Agencies at every level of government have a wealth of information in legacy databases that needs to be accessed or shared. Whether the agency wants to share this information internally or externally, the problem is essentially the same: making the information available in a secure, accessible way that minimizes development time and keeps application maintenance costs to a minimum.

As the world races toward universal acceptance of the World Wide Web, many are looking to the Web as the way to solve this problem. Admittedly, the Web offers some powerful advantages: Access is nearly ubiquitous; it is platform independent; existing infrastructures can be used, often with few or no changes; and the same technology can be used for internal as well as external applications.

Despite these advantages, the protocol that makes the Web work (Hypertext Transfer Protocol or HTTP) leaves much to be desired when building robust client/server applications. HTTP is a rather simple protocol:

* The client, typically called a browser, requests a file from a program called a Web server. Usually, the Web server is running on another computer so the request is done over a corporate network or via the Internet. The requested document usually includes embedded Hypertext Markup Language (HTML) "tags," which describe how the document should be displayed. Some tags may also include references (links) to other documents or images.

* The Web server looks for the document and, assuming it finds it, sends it to the requesting client.

* The client reads and formats the document in accordance with the embedded HTML tags.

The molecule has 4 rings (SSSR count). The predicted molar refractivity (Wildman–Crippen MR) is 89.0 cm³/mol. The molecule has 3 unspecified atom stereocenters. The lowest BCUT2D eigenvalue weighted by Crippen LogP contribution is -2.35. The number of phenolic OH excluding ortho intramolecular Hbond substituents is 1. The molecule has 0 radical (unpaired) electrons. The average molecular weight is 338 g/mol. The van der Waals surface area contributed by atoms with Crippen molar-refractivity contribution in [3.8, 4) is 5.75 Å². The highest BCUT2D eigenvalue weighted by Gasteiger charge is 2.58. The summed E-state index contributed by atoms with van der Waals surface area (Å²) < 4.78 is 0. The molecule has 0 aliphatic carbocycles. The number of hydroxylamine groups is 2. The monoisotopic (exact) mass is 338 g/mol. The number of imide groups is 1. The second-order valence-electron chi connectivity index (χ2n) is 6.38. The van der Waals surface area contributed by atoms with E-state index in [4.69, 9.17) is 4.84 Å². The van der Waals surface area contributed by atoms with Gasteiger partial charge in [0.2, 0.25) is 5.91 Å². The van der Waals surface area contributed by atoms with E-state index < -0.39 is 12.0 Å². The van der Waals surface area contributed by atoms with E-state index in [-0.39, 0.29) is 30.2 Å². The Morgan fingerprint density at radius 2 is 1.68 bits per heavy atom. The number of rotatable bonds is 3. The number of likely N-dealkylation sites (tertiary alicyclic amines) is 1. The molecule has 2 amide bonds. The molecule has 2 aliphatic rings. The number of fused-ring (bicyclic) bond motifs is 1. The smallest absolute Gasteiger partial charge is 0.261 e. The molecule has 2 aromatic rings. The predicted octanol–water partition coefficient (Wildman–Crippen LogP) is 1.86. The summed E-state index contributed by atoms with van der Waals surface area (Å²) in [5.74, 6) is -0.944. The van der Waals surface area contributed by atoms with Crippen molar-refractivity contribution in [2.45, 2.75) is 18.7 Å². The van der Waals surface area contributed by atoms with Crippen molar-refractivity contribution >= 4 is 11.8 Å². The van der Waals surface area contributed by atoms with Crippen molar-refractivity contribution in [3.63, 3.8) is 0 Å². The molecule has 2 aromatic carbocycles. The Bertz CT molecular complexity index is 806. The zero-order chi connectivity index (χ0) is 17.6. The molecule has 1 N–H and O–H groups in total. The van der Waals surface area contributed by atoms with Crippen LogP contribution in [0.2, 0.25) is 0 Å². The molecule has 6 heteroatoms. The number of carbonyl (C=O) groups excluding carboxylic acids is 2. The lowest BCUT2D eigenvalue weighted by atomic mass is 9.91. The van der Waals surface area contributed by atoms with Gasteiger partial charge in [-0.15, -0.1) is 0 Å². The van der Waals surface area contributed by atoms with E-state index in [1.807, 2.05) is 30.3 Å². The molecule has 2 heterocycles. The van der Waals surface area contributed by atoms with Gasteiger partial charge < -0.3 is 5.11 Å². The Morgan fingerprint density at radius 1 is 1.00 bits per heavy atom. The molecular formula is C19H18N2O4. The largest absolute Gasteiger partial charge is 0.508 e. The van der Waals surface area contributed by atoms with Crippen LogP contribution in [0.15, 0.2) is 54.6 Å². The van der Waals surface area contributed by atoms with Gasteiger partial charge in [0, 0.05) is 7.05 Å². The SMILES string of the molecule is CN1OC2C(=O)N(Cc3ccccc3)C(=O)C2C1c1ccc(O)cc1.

If the client later wants another document, the above cycle is repeated. The fundamental problem with using HTTP as the basis for robust, interactive applications is that it has no memory. HTTP doesn't provide a means for knowing whether the same user has made one request or a thousand requests. This approach works perfectly for the original intended purpose: to provide a simple way to organize research data and make it accessible. However, it does not work for most database-related work that requires a "session" -- an ongoing connection between the database program and a particular user.

For example, suppose a user is looking at an alphabetized list of people in a mailing list and wants to scroll down to see the "next" group of names. In order to provide the "next" group, the application program needs to know which query produced the list of names and which names are currently displayed. HTTP isn't capable of this kind of interaction -- as soon as a document is delivered in response to a request, HTTP forgets everything related to the request and the requester. In more technical terms, this lack of session continuity is called a "stateless connection," meaning the server does not keep track of the "state" of the client.

Due to the statelessness of HTTP, Web-server software can operate very quickly and, with very few exceptions, doesn't need to know anything about the content of the documents it provides: It simply finds the requested document, checks file permissions and, if allowed, returns it to the requester.

Expanding the capability of Web-based applications are programmers and vendors who have devised ways to create what might be called "pseudosessions." These solutions all amount to different ways of keeping track of values between HTTP requests. For example, these techniques can let a user enter his name in a Web-based form, store the name so that the next time he requests a document (whether six seconds or six weeks later), the Web-server software appears to remember the user's name.

The limited functionality of Web-server software can also be expanded by installing "partner programs," which work with the Web-server software and provide functionality not present in the software itself. Here's how it works:

David Aden  | 
David Aden is a writer from Washington, D.C.